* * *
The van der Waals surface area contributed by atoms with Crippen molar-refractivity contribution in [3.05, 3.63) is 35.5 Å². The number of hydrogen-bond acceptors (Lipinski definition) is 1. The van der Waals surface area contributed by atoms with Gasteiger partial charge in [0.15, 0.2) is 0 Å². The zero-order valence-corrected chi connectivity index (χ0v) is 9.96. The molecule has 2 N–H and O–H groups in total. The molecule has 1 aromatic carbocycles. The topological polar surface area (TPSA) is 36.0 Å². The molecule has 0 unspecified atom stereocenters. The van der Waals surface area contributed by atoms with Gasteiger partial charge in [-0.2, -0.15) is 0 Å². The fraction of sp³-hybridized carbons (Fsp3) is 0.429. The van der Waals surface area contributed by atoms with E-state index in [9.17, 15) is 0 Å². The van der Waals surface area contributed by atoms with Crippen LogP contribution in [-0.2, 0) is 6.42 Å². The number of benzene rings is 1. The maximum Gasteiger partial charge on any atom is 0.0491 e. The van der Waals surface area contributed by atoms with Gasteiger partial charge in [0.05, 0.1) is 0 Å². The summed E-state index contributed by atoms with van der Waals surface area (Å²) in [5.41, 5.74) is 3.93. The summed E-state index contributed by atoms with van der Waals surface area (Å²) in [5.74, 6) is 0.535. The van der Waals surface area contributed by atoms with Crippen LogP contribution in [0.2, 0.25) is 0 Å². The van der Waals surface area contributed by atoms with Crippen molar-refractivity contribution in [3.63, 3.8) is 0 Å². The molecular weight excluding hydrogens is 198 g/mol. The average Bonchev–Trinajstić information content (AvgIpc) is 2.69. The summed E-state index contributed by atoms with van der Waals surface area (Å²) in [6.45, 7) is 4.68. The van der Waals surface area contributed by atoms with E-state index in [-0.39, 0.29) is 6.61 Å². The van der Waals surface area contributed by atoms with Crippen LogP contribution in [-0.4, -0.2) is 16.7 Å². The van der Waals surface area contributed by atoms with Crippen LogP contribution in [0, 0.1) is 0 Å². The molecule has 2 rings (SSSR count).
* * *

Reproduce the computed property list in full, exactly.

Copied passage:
The van der Waals surface area contributed by atoms with Crippen molar-refractivity contribution in [3.05, 3.63) is 35.5 Å². The number of hydrogen-bond acceptors (Lipinski definition) is 1. The van der Waals surface area contributed by atoms with Gasteiger partial charge in [0.15, 0.2) is 0 Å². The zero-order valence-corrected chi connectivity index (χ0v) is 9.96. The molecule has 2 N–H and O–H groups in total. The molecule has 1 aromatic carbocycles. The topological polar surface area (TPSA) is 36.0 Å². The molecule has 0 unspecified atom stereocenters. The van der Waals surface area contributed by atoms with Gasteiger partial charge in [-0.2, -0.15) is 0 Å². The fraction of sp³-hybridized carbons (Fsp3) is 0.429. The van der Waals surface area contributed by atoms with E-state index in [9.17, 15) is 0 Å². The van der Waals surface area contributed by atoms with Crippen LogP contribution in [-0.2, 0) is 6.42 Å². The number of benzene rings is 1. The maximum Gasteiger partial charge on any atom is 0.0491 e. The van der Waals surface area contributed by atoms with Gasteiger partial charge in [0.05, 0.1) is 0 Å². The summed E-state index contributed by atoms with van der Waals surface area (Å²) in [5.41, 5.74) is 3.93. The summed E-state index contributed by atoms with van der Waals surface area (Å²) in [5.74, 6) is 0.535. The van der Waals surface area contributed by atoms with Crippen LogP contribution in [0.2, 0.25) is 0 Å². The van der Waals surface area contributed by atoms with Crippen molar-refractivity contribution in [3.63, 3.8) is 0 Å². The molecular weight excluding hydrogens is 198 g/mol. The average Bonchev–Trinajstić information content (AvgIpc) is 2.69. The summed E-state index contributed by atoms with van der Waals surface area (Å²) in [6.45, 7) is 4.68. The van der Waals surface area contributed by atoms with E-state index in [-0.39, 0.29) is 6.61 Å². The van der Waals surface area contributed by atoms with Crippen LogP contribution in [-0.4, -0.2) is 16.7 Å². The van der Waals surface area contributed by atoms with Crippen LogP contribution in [0, 0.1) is 0 Å². The molecule has 2 rings (SSSR count).